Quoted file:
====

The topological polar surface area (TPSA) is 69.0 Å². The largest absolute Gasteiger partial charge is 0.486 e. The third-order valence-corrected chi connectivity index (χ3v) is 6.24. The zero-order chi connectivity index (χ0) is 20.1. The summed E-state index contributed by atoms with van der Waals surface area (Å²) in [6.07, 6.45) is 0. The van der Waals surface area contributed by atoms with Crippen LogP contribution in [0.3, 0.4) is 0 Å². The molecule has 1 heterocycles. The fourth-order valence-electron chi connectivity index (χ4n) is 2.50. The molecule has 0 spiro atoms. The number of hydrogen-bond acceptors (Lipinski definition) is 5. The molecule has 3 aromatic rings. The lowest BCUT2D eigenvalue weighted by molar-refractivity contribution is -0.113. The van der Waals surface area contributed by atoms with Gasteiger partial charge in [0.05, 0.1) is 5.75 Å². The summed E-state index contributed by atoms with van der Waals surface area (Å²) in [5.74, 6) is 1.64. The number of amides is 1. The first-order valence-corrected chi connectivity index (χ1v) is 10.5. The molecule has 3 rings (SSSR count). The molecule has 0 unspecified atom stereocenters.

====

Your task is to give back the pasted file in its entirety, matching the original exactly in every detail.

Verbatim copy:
The topological polar surface area (TPSA) is 69.0 Å². The largest absolute Gasteiger partial charge is 0.486 e. The third-order valence-corrected chi connectivity index (χ3v) is 6.24. The zero-order chi connectivity index (χ0) is 20.1. The summed E-state index contributed by atoms with van der Waals surface area (Å²) in [6.07, 6.45) is 0. The van der Waals surface area contributed by atoms with Crippen LogP contribution in [0.3, 0.4) is 0 Å². The molecule has 1 heterocycles. The fourth-order valence-electron chi connectivity index (χ4n) is 2.50. The molecule has 0 spiro atoms. The number of hydrogen-bond acceptors (Lipinski definition) is 5. The molecule has 3 aromatic rings. The lowest BCUT2D eigenvalue weighted by molar-refractivity contribution is -0.113. The van der Waals surface area contributed by atoms with Gasteiger partial charge in [0.05, 0.1) is 5.75 Å². The summed E-state index contributed by atoms with van der Waals surface area (Å²) in [5.74, 6) is 1.64. The number of amides is 1. The first-order valence-corrected chi connectivity index (χ1v) is 10.5. The molecule has 3 rings (SSSR count). The molecule has 0 unspecified atom stereocenters.